Parts of shale gas health report will now be released, Government officials still won’t say how much or when

Parts of shale gas health report will now be released, Government officials still won’t say how much or when by CBC News, October 3, 2012
The Alward government now says it will release at least parts of a report by the province’s chief medical officer of health on the potential health impacts of the shale gas industry, but not right away. On Tuesday, Department of Health officials would not commit to releasing Dr. Eilish Cleary’s recommendations on how to minimize the negative effects of the industry on people’s health, which outraged the Opposition Liberals. “When you’re talking about people’s health, the health care system, people need to have that information free of political bias,” said health critic Bill Fraser. “It needs to be basic information that comes from a professional, like Dr. Cleary.” Former health minister and current Liberal leadership candidate Mike Murphy went even further, citing his own time at the department. “It was clearly understood that if there were a question about whether information was to be divulged, concerning public health, food, water, safety, it was [the public health officer’s] decision,” he said. “The minister of health could not overrule their decision. The minister of health has no such authority under the Public Health Act,” Murphy said.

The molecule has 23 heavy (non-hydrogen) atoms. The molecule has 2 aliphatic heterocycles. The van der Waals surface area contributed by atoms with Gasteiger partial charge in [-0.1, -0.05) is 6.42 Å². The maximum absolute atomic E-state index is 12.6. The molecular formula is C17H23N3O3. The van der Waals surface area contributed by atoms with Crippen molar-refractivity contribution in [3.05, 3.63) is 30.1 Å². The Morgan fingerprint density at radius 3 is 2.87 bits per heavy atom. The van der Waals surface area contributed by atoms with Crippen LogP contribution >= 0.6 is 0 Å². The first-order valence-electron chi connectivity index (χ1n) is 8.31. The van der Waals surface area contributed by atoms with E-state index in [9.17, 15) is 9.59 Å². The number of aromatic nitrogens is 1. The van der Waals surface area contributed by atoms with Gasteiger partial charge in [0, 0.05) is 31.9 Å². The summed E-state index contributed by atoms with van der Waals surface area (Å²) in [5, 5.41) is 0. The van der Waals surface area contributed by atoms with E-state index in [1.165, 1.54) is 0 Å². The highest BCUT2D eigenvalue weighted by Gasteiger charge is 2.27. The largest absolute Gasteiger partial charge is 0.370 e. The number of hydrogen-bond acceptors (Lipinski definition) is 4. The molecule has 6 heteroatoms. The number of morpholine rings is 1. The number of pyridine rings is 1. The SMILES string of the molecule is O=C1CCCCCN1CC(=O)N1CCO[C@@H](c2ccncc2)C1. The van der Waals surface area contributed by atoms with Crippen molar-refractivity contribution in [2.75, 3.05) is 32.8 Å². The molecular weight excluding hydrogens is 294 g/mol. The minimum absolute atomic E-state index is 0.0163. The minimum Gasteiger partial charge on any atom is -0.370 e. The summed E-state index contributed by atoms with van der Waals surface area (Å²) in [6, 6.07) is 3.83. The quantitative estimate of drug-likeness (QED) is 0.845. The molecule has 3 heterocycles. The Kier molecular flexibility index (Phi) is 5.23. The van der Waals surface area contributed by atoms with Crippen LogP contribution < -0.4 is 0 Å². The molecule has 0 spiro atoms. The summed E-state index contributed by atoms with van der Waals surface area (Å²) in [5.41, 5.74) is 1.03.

Still, by late Wednesday afternoon, the two ministers announced the recommendations in Cleary’s report will eventually be made public, although they did not say when. In addition, anything that overlaps with other current studies, such as a report by Prof. Louis LaPierre on his public consultations regarding proposed rule changes for the industry, may not be released, said Fitch. … The uproar surrounding the Alward government’s refusal to release the shale gas health study is the third secrecy controversy to hit the Progressive Conservatives in the past few days. On Monday, an advocacy group for Canadian newspapers gave the provincial government a failing grade on its handling of Right to Information requests. And on Tuesday, the province’s information and privacy commissioner criticized the government for holding a review of the province’s Official Languages Act behind closed doors. When David Alward was elected premier two years ago, he promised there would be no secrets. “This will be an open and inclusive government,” he had said on Sept. 27, 2010. … “We’ve got to get people more involved in decisions that affect them,” Alward had said. His theme of openness continued after the election. “We need to be a society that engages, informs, educates our citizens,” he said in October, 2010. “We know New Brunswickers want to be involved in the big decisions,” Alward said following a think tank session in Moncton. [Emphasis added]

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